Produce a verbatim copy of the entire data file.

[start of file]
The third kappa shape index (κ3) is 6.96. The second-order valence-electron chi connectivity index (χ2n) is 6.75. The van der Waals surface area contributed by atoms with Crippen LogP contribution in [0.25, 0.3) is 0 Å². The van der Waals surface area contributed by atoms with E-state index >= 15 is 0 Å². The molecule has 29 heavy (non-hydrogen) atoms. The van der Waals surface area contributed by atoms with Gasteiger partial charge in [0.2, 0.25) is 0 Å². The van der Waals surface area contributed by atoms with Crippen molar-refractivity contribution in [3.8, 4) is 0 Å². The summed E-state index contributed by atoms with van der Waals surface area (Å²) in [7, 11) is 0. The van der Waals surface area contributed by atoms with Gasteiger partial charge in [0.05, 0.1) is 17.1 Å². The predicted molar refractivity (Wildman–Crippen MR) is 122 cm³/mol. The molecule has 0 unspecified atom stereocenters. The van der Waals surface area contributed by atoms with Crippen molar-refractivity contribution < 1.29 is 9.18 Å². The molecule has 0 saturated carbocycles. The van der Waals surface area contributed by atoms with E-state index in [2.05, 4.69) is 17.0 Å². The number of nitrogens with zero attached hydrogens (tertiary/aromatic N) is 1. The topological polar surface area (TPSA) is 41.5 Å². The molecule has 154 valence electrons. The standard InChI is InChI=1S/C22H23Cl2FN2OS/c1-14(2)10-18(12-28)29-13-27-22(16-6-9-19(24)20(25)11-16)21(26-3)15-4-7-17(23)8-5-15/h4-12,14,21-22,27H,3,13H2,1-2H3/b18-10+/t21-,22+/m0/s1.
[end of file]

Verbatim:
The third kappa shape index (κ3) is 6.96. The second-order valence-electron chi connectivity index (χ2n) is 6.75. The van der Waals surface area contributed by atoms with Crippen LogP contribution in [0.25, 0.3) is 0 Å². The van der Waals surface area contributed by atoms with E-state index >= 15 is 0 Å². The molecule has 29 heavy (non-hydrogen) atoms. The van der Waals surface area contributed by atoms with Gasteiger partial charge in [0.2, 0.25) is 0 Å². The van der Waals surface area contributed by atoms with Crippen molar-refractivity contribution in [3.8, 4) is 0 Å². The summed E-state index contributed by atoms with van der Waals surface area (Å²) in [7, 11) is 0. The van der Waals surface area contributed by atoms with Gasteiger partial charge in [0.05, 0.1) is 17.1 Å². The predicted molar refractivity (Wildman–Crippen MR) is 122 cm³/mol. The molecule has 0 unspecified atom stereocenters. The van der Waals surface area contributed by atoms with Crippen molar-refractivity contribution < 1.29 is 9.18 Å². The molecule has 0 saturated carbocycles. The van der Waals surface area contributed by atoms with E-state index in [2.05, 4.69) is 17.0 Å². The number of nitrogens with zero attached hydrogens (tertiary/aromatic N) is 1. The topological polar surface area (TPSA) is 41.5 Å². The molecule has 154 valence electrons. The standard InChI is InChI=1S/C22H23Cl2FN2OS/c1-14(2)10-18(12-28)29-13-27-22(16-6-9-19(24)20(25)11-16)21(26-3)15-4-7-17(23)8-5-15/h4-12,14,21-22,27H,3,13H2,1-2H3/b18-10+/t21-,22+/m0/s1.